The problems people experience after moving to Sweden are not always attributable to just one cause, but can be a result of the interaction between several factors including the climate, Swedish cultural differences, family expectations, relationship issues or adjusting to life as an expat. Having myself relocated to Stockholm from an English speaking country I relate personally to the challenges of living in Sweden.

Resolving psychological matters is not always straightforward but my professional experience is that talk therapy and other appropriate treatment usually results in finding new ways forward. This is the power of therapeutic conversations: the possibility to make new meaning out of situations where you have felt stuck or lost or hopeless.

 

3. More options than the Swedish healthcare system

Sweden has one of the best public healthcare systems in the world. However it isn’t perfect and can be slow, bureaucratic and offers little choice of psychological treatment other than a limited course of CBT (cognitive behaviour therapy) or perhaps a psychoanalyst who is selected for you. Deciding to meet a private English-speaking therapist means you can choose the approach that suits you and, most importantly, shop around to find a practitioner you like and can relate to.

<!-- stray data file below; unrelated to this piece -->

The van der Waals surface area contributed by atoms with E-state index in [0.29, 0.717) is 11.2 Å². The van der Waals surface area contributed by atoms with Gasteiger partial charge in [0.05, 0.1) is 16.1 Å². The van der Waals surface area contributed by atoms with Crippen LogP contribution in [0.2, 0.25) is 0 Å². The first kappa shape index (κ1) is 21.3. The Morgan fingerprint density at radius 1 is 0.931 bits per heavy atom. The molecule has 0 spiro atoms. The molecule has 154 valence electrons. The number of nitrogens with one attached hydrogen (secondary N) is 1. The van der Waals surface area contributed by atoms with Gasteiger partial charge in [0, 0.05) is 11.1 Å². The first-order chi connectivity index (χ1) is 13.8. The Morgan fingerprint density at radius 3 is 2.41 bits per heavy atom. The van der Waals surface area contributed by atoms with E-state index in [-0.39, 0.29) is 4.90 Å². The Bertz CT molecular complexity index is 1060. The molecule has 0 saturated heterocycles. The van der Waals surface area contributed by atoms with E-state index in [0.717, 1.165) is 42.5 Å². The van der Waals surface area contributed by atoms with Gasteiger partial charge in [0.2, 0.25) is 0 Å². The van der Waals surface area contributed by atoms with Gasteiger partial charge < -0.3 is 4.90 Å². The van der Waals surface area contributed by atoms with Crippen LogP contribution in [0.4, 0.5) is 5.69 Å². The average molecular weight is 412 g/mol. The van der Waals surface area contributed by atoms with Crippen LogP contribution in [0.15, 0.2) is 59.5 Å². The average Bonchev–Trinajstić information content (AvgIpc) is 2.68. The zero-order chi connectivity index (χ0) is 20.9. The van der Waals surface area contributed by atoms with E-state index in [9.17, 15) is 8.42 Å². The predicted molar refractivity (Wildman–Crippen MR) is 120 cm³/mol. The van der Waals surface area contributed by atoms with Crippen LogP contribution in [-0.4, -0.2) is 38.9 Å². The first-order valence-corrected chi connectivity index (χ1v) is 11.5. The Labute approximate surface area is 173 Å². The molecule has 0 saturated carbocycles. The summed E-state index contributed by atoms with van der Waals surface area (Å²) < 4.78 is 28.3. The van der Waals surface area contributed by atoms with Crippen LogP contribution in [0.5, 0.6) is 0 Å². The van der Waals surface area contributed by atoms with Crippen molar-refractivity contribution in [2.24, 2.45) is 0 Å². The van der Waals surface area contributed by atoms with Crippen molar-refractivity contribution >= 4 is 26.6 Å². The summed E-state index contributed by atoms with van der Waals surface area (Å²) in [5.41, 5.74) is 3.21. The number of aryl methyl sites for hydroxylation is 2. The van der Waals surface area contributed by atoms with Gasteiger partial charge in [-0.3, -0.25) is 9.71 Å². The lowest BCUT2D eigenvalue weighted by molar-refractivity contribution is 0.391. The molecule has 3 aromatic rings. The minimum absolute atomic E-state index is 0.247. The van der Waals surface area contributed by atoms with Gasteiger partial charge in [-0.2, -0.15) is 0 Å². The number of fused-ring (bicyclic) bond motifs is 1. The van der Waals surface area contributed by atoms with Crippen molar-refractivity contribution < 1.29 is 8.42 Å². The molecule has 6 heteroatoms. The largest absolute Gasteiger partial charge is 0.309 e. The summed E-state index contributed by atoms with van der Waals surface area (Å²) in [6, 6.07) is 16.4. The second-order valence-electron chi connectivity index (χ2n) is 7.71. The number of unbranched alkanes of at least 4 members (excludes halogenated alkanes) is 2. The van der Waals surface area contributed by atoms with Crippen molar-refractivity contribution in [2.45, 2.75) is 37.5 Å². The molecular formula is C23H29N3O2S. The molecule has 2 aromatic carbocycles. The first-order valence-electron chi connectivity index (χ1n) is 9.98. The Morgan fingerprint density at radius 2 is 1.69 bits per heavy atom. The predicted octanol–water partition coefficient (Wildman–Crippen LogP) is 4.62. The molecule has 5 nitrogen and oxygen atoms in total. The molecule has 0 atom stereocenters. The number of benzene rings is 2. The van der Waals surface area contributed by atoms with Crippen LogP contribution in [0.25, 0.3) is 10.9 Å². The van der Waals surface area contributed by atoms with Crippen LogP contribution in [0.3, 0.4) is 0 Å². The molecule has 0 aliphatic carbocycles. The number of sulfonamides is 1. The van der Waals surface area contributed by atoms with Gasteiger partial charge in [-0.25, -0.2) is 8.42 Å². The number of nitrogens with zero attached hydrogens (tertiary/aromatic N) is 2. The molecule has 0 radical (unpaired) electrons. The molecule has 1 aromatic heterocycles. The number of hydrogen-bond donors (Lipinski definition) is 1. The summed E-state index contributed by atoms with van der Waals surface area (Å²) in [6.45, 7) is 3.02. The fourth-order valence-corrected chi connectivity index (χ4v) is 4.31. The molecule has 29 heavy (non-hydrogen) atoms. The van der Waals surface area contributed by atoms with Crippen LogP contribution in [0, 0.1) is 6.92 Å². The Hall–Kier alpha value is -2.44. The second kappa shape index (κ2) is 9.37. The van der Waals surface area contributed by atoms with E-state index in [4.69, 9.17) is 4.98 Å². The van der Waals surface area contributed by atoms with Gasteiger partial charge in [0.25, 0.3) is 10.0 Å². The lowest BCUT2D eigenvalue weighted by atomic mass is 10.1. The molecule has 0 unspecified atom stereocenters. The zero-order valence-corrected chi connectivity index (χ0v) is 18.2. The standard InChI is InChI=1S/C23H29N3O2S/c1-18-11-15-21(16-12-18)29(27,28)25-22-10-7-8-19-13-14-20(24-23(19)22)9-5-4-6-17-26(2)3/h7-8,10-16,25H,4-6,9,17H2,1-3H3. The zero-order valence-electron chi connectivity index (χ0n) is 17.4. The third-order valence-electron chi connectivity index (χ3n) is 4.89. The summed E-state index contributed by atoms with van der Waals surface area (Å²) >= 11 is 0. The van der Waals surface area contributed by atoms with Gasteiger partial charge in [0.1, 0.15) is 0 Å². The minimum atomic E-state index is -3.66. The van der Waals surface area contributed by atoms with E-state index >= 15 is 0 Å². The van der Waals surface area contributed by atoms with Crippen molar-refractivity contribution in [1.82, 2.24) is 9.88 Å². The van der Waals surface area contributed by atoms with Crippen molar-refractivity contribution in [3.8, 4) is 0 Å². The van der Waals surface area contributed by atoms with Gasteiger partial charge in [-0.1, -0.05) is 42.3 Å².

If you are making the transition to living in Stockholm, or even if you have been here for some time, the freedom to attend counselling when and how often you want might be important to you. Having flexibility around your appointments and not having to queue for treatment can help you to cope and be a factor in your recovery. I always offer to work in with other health providers where appropriate and this is another benefit of using a private therapist who works primarily in English.

 

Available for all English speakers

Whether you are Australian or from New Zealand, British, Irish, South African, Canadian or an American from the US, commencing therapy, counselling or coaching with a qualified professional who speaks the same language can avoid the limitations of the public health services.

  • If you think you might be suffering from SAD (seasonal affective disorder), anxiety, depression, cultural adjustment, drinking problems or stress…
  • If you want one-to-one therapy, counselling for a relationship as a couple or as an individual…
  • Or if you are just looking for a qualified person to be a sounding board’,

I welcome you to contact me and discuss the possibilities of working together in Stockholm.